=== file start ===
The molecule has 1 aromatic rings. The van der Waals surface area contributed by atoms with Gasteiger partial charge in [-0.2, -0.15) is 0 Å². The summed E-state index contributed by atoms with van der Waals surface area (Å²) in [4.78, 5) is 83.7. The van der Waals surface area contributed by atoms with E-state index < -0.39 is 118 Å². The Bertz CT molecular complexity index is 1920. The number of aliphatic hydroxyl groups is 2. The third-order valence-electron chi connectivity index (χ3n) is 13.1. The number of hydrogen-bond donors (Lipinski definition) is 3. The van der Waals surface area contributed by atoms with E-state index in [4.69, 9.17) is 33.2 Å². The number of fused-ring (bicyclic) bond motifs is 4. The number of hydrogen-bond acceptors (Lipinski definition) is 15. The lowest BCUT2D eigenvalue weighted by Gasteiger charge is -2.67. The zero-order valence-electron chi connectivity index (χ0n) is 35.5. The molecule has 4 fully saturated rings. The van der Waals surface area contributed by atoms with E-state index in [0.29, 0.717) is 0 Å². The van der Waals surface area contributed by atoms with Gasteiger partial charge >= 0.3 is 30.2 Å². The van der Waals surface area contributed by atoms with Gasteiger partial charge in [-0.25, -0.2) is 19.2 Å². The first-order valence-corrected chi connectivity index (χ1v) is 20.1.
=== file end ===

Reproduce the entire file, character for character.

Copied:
The molecule has 1 aromatic rings. The van der Waals surface area contributed by atoms with Gasteiger partial charge in [-0.2, -0.15) is 0 Å². The summed E-state index contributed by atoms with van der Waals surface area (Å²) in [4.78, 5) is 83.7. The van der Waals surface area contributed by atoms with E-state index < -0.39 is 118 Å². The Bertz CT molecular complexity index is 1920. The number of aliphatic hydroxyl groups is 2. The third-order valence-electron chi connectivity index (χ3n) is 13.1. The number of hydrogen-bond donors (Lipinski definition) is 3. The van der Waals surface area contributed by atoms with E-state index in [4.69, 9.17) is 33.2 Å². The number of fused-ring (bicyclic) bond motifs is 4. The number of hydrogen-bond acceptors (Lipinski definition) is 15. The lowest BCUT2D eigenvalue weighted by Gasteiger charge is -2.67. The zero-order valence-electron chi connectivity index (χ0n) is 35.5. The molecule has 4 fully saturated rings. The van der Waals surface area contributed by atoms with E-state index in [0.29, 0.717) is 0 Å². The van der Waals surface area contributed by atoms with Gasteiger partial charge >= 0.3 is 30.2 Å². The van der Waals surface area contributed by atoms with Gasteiger partial charge in [-0.25, -0.2) is 19.2 Å². The first-order valence-corrected chi connectivity index (χ1v) is 20.1.